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Mistakes People Make – Specimen Collection

Mistakes People Make - Specimen Collection

Last updated on October 6th, 2020 at 01:32 pm

Mistakes People Make

By Joe Reilly, Joe Reilly & Associates, Inc

This will be a series of articles that will highlight actual mistakes that occur during the process of workplace drug & alcohol testing.  The intent of these articles is to alert folks as to the importance of taking the time to perform drug and alcohol testing services correctly and without flaws.  Of course proper training and consistent re-training is the key to preventing the mistakes that will be discussed.  As is commonly heard in this industry, the point of collection, the collector and the collection process are the “weakest links” in the process.  So this first article will focus on mistakes made in the collection process; continuing articles in the upcoming editions of DATIA Focus will highlight mistakes made by the Medical Review Officer (MRO) office, the Designated Employer Representative (DER), the laboratory (Lab), the third party administrator (TPA), the donor and perhaps even others.  Make sure you or your organizations are not doing what you will be reading about in these articles.

As a collector you leave your current place of employment where your DOT required specimen collector training was conducted.  This employer says that they can withhold your training documentation since they provided the training.  This is not true, always upon completing specimen collection training and/or completing your proficiency demonstration immediately get copies of the documentation of this training and the completion of your required mock collections, you are required to keep this documentation

Often the collector does not inspect the collection site prior to and after each collection, this is critical to insuring the integrity of the specimen collection. Many collectors just do the initial inspection when they start their day at their collection site and are not attentive to re-checking it before and after donors void a specimen.  Section 40.43 of 49 CFR Part 40 outlines the steps operators of collection sites must take to protect the security and integrity of the specimen including inspecting the collection site area both before and after each collection.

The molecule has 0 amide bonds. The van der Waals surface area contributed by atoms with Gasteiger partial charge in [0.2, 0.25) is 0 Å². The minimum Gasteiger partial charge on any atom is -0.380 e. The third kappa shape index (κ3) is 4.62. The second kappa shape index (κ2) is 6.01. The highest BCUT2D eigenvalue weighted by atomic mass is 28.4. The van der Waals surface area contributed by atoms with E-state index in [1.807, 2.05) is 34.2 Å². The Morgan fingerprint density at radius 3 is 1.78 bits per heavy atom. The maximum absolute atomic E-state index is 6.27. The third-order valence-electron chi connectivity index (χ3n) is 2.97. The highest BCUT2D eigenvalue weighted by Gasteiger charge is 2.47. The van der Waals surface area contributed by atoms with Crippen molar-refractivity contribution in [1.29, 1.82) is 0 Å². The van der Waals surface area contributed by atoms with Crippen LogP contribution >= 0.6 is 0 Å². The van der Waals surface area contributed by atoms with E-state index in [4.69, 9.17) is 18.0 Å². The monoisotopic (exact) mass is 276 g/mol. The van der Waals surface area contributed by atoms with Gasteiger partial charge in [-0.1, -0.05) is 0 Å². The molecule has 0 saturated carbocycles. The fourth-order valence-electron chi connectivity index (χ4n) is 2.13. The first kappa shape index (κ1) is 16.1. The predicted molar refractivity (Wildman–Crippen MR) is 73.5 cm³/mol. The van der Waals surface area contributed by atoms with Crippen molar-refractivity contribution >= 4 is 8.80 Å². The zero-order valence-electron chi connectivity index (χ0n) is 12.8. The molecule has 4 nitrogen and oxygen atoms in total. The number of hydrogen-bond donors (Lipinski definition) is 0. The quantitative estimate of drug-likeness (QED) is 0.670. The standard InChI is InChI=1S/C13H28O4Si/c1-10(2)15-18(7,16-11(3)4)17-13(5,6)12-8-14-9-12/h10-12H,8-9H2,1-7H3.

My friend Sherri Vogler with Houston Medical Testing Services, Inc. (HMTS) is a master trainer for the Drug & Alcohol Industry Association (DATIA) and has trained and re-trained many hundreds of collectors. Sherri reports a couple of issues she has heard of.  “A manager was walking down the hall and passed by and saw a collector sticking his finger in the urine.  After the donor left, the manager asks the collector what was going on and why he had his finger in the urine.  The collector said that the urine container strip showed a temperature, but that he did not think that it was right, so he stuck his finger in the urine to check the temperature and that he did not see anything wrong with that.   –   One other experience that I have had is this…….I got a call for Refresher Training from a clinic and I asked what had caused a fatal flaw.  The manager told me that a collector had a shy bladder situation that went over the three hours.  The collector asks the manager what should be done at that point.  The joint decision was made to send the Laboratory Copy of the Custody and Control Form (CCF) sealed in the bag without a specimen to the laboratory.  Of course, the lab canceled the test due to no specimen!”  If you have an opportunity to take a DATIA Certified Professional Collector Training (CPCT) course, you will be delighted to meet Sherri as she is a great trainer and a true professional in this industry.

Diana Bauske from Chem Chek, Co., Inc in Richardson Texas coordinates collections all over the United States; with many years of experience she is dedicated to the highest standards for this industry.  Diana reported that one of her biggest frustrations with collectors occurs when they don’t adequately note the remarks concerning a shy bladder collection.  Many times she sees in the remarks “shy bladder” and no other remarks.  More information is needed.  The collector should actually maintain a record in the “Remarks”” line on the CCF of the time of each attempt